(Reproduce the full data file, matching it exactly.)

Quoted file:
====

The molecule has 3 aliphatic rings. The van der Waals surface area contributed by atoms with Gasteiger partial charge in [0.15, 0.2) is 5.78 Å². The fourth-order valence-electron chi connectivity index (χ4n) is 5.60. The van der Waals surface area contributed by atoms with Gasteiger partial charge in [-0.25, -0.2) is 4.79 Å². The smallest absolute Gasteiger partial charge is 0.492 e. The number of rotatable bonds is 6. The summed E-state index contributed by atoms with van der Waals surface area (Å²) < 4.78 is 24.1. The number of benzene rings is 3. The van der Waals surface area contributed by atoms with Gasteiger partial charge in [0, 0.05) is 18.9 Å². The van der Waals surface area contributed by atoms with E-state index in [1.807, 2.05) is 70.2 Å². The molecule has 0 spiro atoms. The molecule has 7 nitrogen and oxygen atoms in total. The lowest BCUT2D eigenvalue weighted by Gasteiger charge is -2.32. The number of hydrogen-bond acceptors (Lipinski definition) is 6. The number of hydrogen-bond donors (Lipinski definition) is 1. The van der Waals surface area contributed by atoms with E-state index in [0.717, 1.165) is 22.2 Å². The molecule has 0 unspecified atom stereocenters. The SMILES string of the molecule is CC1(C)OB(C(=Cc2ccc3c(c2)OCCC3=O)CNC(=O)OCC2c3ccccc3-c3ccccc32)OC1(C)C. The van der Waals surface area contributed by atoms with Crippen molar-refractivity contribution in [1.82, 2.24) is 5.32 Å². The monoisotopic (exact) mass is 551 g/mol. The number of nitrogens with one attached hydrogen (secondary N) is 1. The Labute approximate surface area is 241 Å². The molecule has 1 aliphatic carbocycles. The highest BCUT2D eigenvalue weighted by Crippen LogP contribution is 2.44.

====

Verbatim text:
The molecule has 3 aliphatic rings. The van der Waals surface area contributed by atoms with Gasteiger partial charge in [0.15, 0.2) is 5.78 Å². The fourth-order valence-electron chi connectivity index (χ4n) is 5.60. The van der Waals surface area contributed by atoms with Gasteiger partial charge in [-0.25, -0.2) is 4.79 Å². The smallest absolute Gasteiger partial charge is 0.492 e. The number of rotatable bonds is 6. The summed E-state index contributed by atoms with van der Waals surface area (Å²) < 4.78 is 24.1. The number of benzene rings is 3. The van der Waals surface area contributed by atoms with Gasteiger partial charge in [0, 0.05) is 18.9 Å². The van der Waals surface area contributed by atoms with E-state index in [1.807, 2.05) is 70.2 Å². The molecule has 0 spiro atoms. The molecule has 7 nitrogen and oxygen atoms in total. The lowest BCUT2D eigenvalue weighted by Gasteiger charge is -2.32. The number of hydrogen-bond acceptors (Lipinski definition) is 6. The number of hydrogen-bond donors (Lipinski definition) is 1. The van der Waals surface area contributed by atoms with E-state index in [0.717, 1.165) is 22.2 Å². The molecule has 0 unspecified atom stereocenters. The SMILES string of the molecule is CC1(C)OB(C(=Cc2ccc3c(c2)OCCC3=O)CNC(=O)OCC2c3ccccc3-c3ccccc32)OC1(C)C. The van der Waals surface area contributed by atoms with Crippen molar-refractivity contribution in [1.82, 2.24) is 5.32 Å². The monoisotopic (exact) mass is 551 g/mol. The number of nitrogens with one attached hydrogen (secondary N) is 1. The Labute approximate surface area is 241 Å². The molecule has 1 aliphatic carbocycles. The highest BCUT2D eigenvalue weighted by Crippen LogP contribution is 2.44.